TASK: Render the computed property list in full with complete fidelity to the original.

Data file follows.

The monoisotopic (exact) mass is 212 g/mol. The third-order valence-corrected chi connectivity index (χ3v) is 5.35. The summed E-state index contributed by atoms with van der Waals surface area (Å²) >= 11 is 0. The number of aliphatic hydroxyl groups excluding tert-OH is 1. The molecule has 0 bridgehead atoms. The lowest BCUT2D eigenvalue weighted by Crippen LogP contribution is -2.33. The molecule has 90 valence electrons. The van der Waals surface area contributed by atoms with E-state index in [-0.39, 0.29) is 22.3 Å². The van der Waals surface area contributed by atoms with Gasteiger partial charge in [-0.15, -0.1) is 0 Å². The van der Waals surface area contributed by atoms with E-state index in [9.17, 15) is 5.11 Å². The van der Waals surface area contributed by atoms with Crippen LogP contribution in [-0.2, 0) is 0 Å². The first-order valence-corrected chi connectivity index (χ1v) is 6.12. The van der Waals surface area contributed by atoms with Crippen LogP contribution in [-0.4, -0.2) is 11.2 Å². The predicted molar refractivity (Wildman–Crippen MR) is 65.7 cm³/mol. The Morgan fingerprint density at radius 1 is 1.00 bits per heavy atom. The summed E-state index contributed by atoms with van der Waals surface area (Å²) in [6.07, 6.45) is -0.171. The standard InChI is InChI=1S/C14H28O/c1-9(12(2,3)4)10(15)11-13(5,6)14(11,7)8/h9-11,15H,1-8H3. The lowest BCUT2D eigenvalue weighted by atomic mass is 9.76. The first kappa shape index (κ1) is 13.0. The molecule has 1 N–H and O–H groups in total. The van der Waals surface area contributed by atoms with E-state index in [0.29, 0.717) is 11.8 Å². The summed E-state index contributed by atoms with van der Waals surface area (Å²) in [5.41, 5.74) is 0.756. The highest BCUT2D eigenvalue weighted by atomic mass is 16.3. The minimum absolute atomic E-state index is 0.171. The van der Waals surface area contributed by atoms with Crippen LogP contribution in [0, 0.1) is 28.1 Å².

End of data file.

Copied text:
The monoisotopic (exact) mass is 212 g/mol. The third-order valence-corrected chi connectivity index (χ3v) is 5.35. The summed E-state index contributed by atoms with van der Waals surface area (Å²) >= 11 is 0. The number of aliphatic hydroxyl groups excluding tert-OH is 1. The molecule has 0 bridgehead atoms. The lowest BCUT2D eigenvalue weighted by Crippen LogP contribution is -2.33. The molecule has 90 valence electrons. The van der Waals surface area contributed by atoms with E-state index in [-0.39, 0.29) is 22.3 Å². The van der Waals surface area contributed by atoms with Gasteiger partial charge in [-0.15, -0.1) is 0 Å². The van der Waals surface area contributed by atoms with E-state index in [9.17, 15) is 5.11 Å². The van der Waals surface area contributed by atoms with Crippen LogP contribution in [-0.2, 0) is 0 Å². The first-order valence-corrected chi connectivity index (χ1v) is 6.12. The van der Waals surface area contributed by atoms with Crippen LogP contribution in [-0.4, -0.2) is 11.2 Å². The predicted molar refractivity (Wildman–Crippen MR) is 65.7 cm³/mol. The Morgan fingerprint density at radius 1 is 1.00 bits per heavy atom. The summed E-state index contributed by atoms with van der Waals surface area (Å²) in [6.07, 6.45) is -0.171. The standard InChI is InChI=1S/C14H28O/c1-9(12(2,3)4)10(15)11-13(5,6)14(11,7)8/h9-11,15H,1-8H3. The lowest BCUT2D eigenvalue weighted by atomic mass is 9.76. The first kappa shape index (κ1) is 13.0. The molecule has 1 N–H and O–H groups in total. The van der Waals surface area contributed by atoms with E-state index in [0.29, 0.717) is 11.8 Å². The summed E-state index contributed by atoms with van der Waals surface area (Å²) in [5.41, 5.74) is 0.756. The highest BCUT2D eigenvalue weighted by atomic mass is 16.3. The minimum absolute atomic E-state index is 0.171. The van der Waals surface area contributed by atoms with Crippen LogP contribution in [0, 0.1) is 28.1 Å².